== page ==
HBCUs Can Become a Key Source of Software Development Talent
Tech companies would do well recruiting from Historically Black Colleges and Universities (HBCUs), said a graduate of HBCU Tennessee State University who has made it big.
Angie Jones, Vice President of Global Developer Relations, TBD, at the financial services and digital payments company Block Inc., said enthusiastically that companies can find lots of engineering talent at HBCUs!
“When in undergrad, I remember IBM taking their recruiting efforts a step further by setting up an industry-level project for the top CS majors at my school,” Jones told The New Stack. “We were given access to IBM employees as mentors/resources for the project and upon completion, all of us were given job offers.”
Moreover, the HBCU environment provided a safe and nurturing environment for students to become software engineers.
“I was oblivious to the fact that the tech industry is largely made up of white males and I’d be in the less than 2% of Black female software engineers,” Jones said. “This is largely due to the fact that my classrooms didn’t reflect this. I wasn’t intimidated by being a complete tech noob because everyone else in my courses was in the same boat. I truly believe that this psychological safety was paramount in establishing my confidence as an engineer.”
Java has played a central part in Jones’ career, even back to her days at Tennessee State University, where after taking two semesters of Java, one of her professors, Dr. Ali Sekmen, set up an optional summer boot camp to prepare students to take the Java certification exam. Jones jumped at the opportunity and became a certified Java programmer before even getting her degree.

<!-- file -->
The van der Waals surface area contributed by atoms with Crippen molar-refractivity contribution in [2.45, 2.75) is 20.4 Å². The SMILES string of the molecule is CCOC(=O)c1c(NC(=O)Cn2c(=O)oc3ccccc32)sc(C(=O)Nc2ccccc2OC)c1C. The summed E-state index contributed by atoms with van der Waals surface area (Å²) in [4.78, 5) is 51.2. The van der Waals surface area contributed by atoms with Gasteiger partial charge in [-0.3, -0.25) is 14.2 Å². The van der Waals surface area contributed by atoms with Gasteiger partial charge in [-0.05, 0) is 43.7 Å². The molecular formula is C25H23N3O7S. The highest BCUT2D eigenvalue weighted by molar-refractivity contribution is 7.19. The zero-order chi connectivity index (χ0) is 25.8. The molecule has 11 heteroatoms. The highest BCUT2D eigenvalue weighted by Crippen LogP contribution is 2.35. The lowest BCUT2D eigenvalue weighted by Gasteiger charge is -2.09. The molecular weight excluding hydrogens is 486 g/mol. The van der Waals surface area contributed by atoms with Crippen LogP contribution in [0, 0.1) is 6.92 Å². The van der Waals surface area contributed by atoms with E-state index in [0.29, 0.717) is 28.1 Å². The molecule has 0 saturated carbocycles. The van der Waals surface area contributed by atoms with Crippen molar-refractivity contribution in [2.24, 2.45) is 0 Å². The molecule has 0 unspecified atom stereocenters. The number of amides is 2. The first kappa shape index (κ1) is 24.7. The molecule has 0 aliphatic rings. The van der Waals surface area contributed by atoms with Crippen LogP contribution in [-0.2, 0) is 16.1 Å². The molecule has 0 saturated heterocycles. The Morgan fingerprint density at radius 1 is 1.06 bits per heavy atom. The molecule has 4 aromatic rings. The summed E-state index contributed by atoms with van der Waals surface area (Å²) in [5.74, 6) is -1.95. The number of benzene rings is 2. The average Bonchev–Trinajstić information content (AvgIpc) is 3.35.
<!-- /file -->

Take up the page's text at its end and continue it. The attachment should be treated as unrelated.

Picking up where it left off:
“So, I entered the workforce as a master of Java,” she said. “That’s rare and truly set me up for success. This was when Java was relatively new, version 2 to be exact, so enterprise companies were just starting to use the language. As a junior developer, I was a subject matter expert at a Fortune 500 company! That was huge.”
Jones has since used Java over her entire career and stayed up to date on the newest features, she said.
“I’d also conduct workshops, give talks, and write blog posts about software development in Java,” Jones said. “This is how I became the first Black woman to become a Java Champion.”
Given her history and experience, “I’d jump at the opportunity to teach at an HBCU. I’ve worked as an adjunct professor before, but it wasn’t an HBCU. I could totally see myself doing this in the future,” Jones said. But she has a lot to do between now and that future possibility.
Jones granted The New Stack a wide-ranging interview, responding to several questions including quick-hit ones such as:
The New Stack: What is your favorite programming language?
Angie Jones: Java!
What is your favorite tool or framework?
I love Faker, Rest-Assured, and Selenium.
What is your favorite IDE?
What about that air fryer? How many people have you brought over to the air fryer? (Are you really all that in the kitchen? I’ve seen some of the pics.)
Too many to count at this point. Let’s just say that in the summer of 2020, the air fryer model I was suggesting completely sold out in stores.
Cooking is one of my hobbies. I’m from New Orleans so food is a big part of the culture. My kitchen is the best place to eat in New Orleans, no cap.